Join writer and journalist Rachel Shabi for an evening of stories and discussion as we explore the Jewish presence around the world.
This is a live online event. Bookers will be sent a link in advance giving access and will be able to watch at any time for 48 hours after the start time.
Jewish history can be divided into three distinct episodes: the first, when they lived in their homeland; the second, the diaspora following the destruction of the Second Temple by the Romans in AD 70 and their dispersal throughout the Roman world and beyond; and the third, their encounter with modernity. The Jews, with their unique history, have lived among many different civilisations and cultures. While maintaining own their distinct culture, they have also melded with the peoples they lived among, and many Jewish communities developed their own local traditions that incorporated elements of other cultures.
Dr Sara Manasseh, ethnomusicologist and performer of music in the Iraqi Jewish tradition, was born in Bombay, India. Her family, originally from Baghdad, settled in Bombay during the 19th and 20th centuries. She is a direct descendant of David Sassoon, who fled persecution in Baghdad, arriving in Bombay in 1832. Sara is the founding director of the music ensemble, Rivers of Babylon. Her publications include: Shbaḥoth – Songs of Praise in the Babylonian Jewish Tradition: From Baghdad to Bombay and London (2012, Ashgate) with accompanying CD; Shir Hodu: Jewish song from Bombay of the '30s (2009), CD featuring Baghdad and Bene Israel traditions; ‘Music traditions in the Baghdadi Jewish communities of Bombay and Poona: continuity, new horizons’, in The Baghdadi Jews in India: Maintaining Communities, Negotiating Identities and Creating Super-Diversity (2019, Routledge, ed. Shalva Weil
Dr Joanna Newman’s book, Nearly the New World, tells the extraordinary story of Jewish refugees who overcame persecution and sought safety in the West Indies from the 1930s through the end of the war. Joanna is the Chief Executive and Secretary General of the Association of Commonwealth Universities. She remains a Senior Research Fellow in the Department of History at King’s College London and an Honorary Research Fellow at the University of Southampton. She has also taught history at University College London and the University of Warwick. In 2014, Joanna was awarded an MBE in recognition of her work promoting British higher education internationally. She was the writer and presenter of BBC Radio 4’s The Archive Hour: A Caribbean Jerusalem.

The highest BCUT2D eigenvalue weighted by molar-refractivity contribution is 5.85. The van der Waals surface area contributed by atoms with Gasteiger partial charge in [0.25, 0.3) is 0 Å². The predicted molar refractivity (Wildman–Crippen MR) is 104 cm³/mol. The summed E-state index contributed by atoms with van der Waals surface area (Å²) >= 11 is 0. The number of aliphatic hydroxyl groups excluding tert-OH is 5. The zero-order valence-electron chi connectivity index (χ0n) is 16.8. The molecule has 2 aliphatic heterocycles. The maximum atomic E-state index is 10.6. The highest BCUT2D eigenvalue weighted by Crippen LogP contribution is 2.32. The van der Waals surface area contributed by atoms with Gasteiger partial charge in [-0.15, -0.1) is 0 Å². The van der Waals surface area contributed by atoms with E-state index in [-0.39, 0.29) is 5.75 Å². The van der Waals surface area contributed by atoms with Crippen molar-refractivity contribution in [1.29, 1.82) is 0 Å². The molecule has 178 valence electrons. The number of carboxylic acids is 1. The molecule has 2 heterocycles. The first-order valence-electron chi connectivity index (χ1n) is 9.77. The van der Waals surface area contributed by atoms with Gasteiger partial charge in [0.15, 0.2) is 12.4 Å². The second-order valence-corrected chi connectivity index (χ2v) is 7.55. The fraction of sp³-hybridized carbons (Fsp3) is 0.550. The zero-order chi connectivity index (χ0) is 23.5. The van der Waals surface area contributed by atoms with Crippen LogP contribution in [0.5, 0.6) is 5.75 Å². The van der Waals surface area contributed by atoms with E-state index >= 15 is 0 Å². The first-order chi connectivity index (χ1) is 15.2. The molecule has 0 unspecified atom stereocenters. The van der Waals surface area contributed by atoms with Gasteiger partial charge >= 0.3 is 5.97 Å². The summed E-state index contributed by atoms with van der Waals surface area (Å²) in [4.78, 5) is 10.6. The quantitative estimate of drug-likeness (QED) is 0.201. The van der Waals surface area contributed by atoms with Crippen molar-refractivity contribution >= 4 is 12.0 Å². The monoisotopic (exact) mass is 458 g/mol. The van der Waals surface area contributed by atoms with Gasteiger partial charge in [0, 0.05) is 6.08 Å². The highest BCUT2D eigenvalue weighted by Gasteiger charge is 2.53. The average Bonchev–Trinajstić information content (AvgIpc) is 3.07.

Rachel Shabi (Chair) is an award-winning journalist, author and broadcaster. She has reported extensively on the Israeli-Palestinian conflict and the wider Middle East, from the war between Lebanon and Israel in 2006, the Gaza war of 2008 and the uprisings in Egypt and Tunisia. Rachel has written for a variety of international publications, including The Guardian,The New York Times, The Independent, Al Jazeera English, Foreign Policy, The New Statesman, Prospect and The Nation. Her critically acclaimed book, Not the Enemy- Israel's Jews from Arab Lands, was published in the UK, US and Germany, and received a National Jewish Book award.
Dr Zhou Xun is Reader in History at the University of Essex. In the past 20 years she has lived in London, Jerusalem, Beijing and Hong Kong. She is among Europe’s leading historians, media researchers, and analysts specialising on modern China. She is the author of a number of ground-breaking books, including Chinese Perceptions of the ‘Jew’ and Judaism: a History of Youtai(first published in 2001). Dr Zhou has also a long track record in media activities. Some of her interviews amongst famine survivors have appeared in the award-winning French documentary film Mao’s Great Famine (2012). Between 2012 and 2013, Dr Zhou also wrote a regular Op-Ed column for the South China Morning Post in Hong Kong.
In association with Jewish Book Week
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